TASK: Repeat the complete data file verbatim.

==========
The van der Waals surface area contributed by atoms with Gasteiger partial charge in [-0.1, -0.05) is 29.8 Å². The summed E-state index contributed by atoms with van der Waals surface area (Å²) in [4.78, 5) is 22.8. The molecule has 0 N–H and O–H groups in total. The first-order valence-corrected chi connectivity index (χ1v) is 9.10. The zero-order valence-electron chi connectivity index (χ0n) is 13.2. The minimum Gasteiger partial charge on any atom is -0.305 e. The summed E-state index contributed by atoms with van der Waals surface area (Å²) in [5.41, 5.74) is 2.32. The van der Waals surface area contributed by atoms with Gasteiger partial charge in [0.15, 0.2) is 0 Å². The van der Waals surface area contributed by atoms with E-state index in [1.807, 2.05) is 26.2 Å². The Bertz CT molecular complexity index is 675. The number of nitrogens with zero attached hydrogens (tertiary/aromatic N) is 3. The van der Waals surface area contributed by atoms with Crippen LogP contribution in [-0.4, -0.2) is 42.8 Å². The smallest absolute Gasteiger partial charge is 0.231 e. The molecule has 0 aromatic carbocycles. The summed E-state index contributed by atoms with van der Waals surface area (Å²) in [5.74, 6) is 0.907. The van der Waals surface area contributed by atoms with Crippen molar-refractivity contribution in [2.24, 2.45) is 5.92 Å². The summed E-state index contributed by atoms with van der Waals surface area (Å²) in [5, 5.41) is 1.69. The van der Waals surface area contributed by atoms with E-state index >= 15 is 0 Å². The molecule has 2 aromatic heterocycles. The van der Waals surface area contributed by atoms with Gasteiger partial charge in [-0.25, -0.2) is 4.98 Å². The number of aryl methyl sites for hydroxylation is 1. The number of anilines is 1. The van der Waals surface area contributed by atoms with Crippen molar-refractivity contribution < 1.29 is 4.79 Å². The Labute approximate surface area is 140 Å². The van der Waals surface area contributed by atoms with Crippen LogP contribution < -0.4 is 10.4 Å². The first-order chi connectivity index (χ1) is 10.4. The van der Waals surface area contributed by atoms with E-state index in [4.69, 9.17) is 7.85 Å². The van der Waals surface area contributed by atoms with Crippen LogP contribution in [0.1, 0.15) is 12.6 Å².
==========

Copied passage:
The van der Waals surface area contributed by atoms with Gasteiger partial charge in [-0.1, -0.05) is 29.8 Å². The summed E-state index contributed by atoms with van der Waals surface area (Å²) in [4.78, 5) is 22.8. The molecule has 0 N–H and O–H groups in total. The first-order valence-corrected chi connectivity index (χ1v) is 9.10. The zero-order valence-electron chi connectivity index (χ0n) is 13.2. The minimum Gasteiger partial charge on any atom is -0.305 e. The summed E-state index contributed by atoms with van der Waals surface area (Å²) in [5.41, 5.74) is 2.32. The van der Waals surface area contributed by atoms with Gasteiger partial charge in [0.15, 0.2) is 0 Å². The van der Waals surface area contributed by atoms with E-state index in [1.807, 2.05) is 26.2 Å². The Bertz CT molecular complexity index is 675. The number of nitrogens with zero attached hydrogens (tertiary/aromatic N) is 3. The van der Waals surface area contributed by atoms with Crippen LogP contribution in [-0.4, -0.2) is 42.8 Å². The smallest absolute Gasteiger partial charge is 0.231 e. The molecule has 0 aromatic carbocycles. The summed E-state index contributed by atoms with van der Waals surface area (Å²) in [5.74, 6) is 0.907. The van der Waals surface area contributed by atoms with Crippen molar-refractivity contribution in [2.24, 2.45) is 5.92 Å². The summed E-state index contributed by atoms with van der Waals surface area (Å²) in [5, 5.41) is 1.69. The van der Waals surface area contributed by atoms with E-state index >= 15 is 0 Å². The molecule has 2 aromatic heterocycles. The van der Waals surface area contributed by atoms with Gasteiger partial charge in [-0.25, -0.2) is 4.98 Å². The number of aryl methyl sites for hydroxylation is 1. The number of anilines is 1. The van der Waals surface area contributed by atoms with Crippen molar-refractivity contribution < 1.29 is 4.79 Å². The Labute approximate surface area is 140 Å². The van der Waals surface area contributed by atoms with Crippen LogP contribution < -0.4 is 10.4 Å². The first-order chi connectivity index (χ1) is 10.4. The van der Waals surface area contributed by atoms with E-state index in [4.69, 9.17) is 7.85 Å². The van der Waals surface area contributed by atoms with Crippen LogP contribution in [0.1, 0.15) is 12.6 Å².